Now, ABOUT BEDTIME…

There are loads of theories on this, and they all sound reasonable in and of themselves. Half of them are some variant of “sleep in the same room”, be it with the dog in your bedroom or you on the sofa in his “home room”, or even you in the bedroom with a finger on the cage so the puppy can wake you easily!

The other half, predictably, suggest that this only worsens separation anxiety and that – even on the first night – you should get them used to being alone at night and pronto. I know that my parents had trouble getting their spaniel, Ronja, to settle down alone after having her in their bedroom for several nights. She’s also very anxious about either of them leaving at any time of day, so I was keen to avoid that.*

I was going to set my alarm to get up two or three times during the night so I could check on him, but figured I would hear him from the bedroom with the doors open, should he get anxious and whiny. I wanted to leave him there as much as possible so I don’t give him the impression that he can just whine and I’ll be there, so I resolved that I’d be only too happy to get up and soothe him should he get seriously agitated. With that idea, I set my alarm for the next morning and went to sleep…

What happened in the night and the next morning? Stay tuned…

*Note that Ronja is a LOVELY dog with a fantastic personality in so many ways and my parents do a LOT of things right with her and their previous dogs. No dog owner is perfect, however, so I wanted to try to learn from what might have not worked that well for others.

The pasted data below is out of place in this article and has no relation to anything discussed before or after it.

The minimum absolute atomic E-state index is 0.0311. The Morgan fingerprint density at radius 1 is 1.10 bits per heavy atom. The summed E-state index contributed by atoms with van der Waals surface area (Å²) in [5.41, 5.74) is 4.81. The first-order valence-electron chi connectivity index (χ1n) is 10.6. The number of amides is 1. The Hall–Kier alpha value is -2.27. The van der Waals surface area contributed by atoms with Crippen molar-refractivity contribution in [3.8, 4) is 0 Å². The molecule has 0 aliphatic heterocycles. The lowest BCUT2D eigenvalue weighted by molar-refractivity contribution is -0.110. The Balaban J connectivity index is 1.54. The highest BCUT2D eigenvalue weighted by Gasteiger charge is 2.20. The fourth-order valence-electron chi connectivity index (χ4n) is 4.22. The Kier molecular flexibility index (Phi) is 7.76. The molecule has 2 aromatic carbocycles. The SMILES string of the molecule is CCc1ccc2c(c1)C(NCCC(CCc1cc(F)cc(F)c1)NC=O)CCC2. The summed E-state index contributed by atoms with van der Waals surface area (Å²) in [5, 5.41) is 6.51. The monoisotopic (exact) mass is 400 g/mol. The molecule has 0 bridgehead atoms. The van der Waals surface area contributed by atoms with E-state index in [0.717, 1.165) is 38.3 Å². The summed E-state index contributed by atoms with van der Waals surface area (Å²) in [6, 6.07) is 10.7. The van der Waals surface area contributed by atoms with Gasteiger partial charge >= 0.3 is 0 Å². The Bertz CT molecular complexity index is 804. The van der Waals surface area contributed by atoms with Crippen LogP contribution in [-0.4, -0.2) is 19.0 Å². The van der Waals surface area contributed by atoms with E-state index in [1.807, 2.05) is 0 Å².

Telling of Tales is back!

As an actor, there is a lot of downtime. That kind of stuff can get on your tits if you don’t have anything constructive to do with that time. I don’t want to fill my time with something that’s completely useless to me, however, so this is what I’ve done:

I’ve finally started Telling of Tales back up again!

“What’s Telling of Tales,” some may ask!

Telling of Tales is my weekly audiobook podcast where I read the short fiction I find around the web or that gets submitted to me. Some of the stories are classics, like the recent episode The Selfish Giant by Oscar Wilde. Others are by up-and-coming authors or folk who just enjoy writing and who wrote something that appealed to me in some way.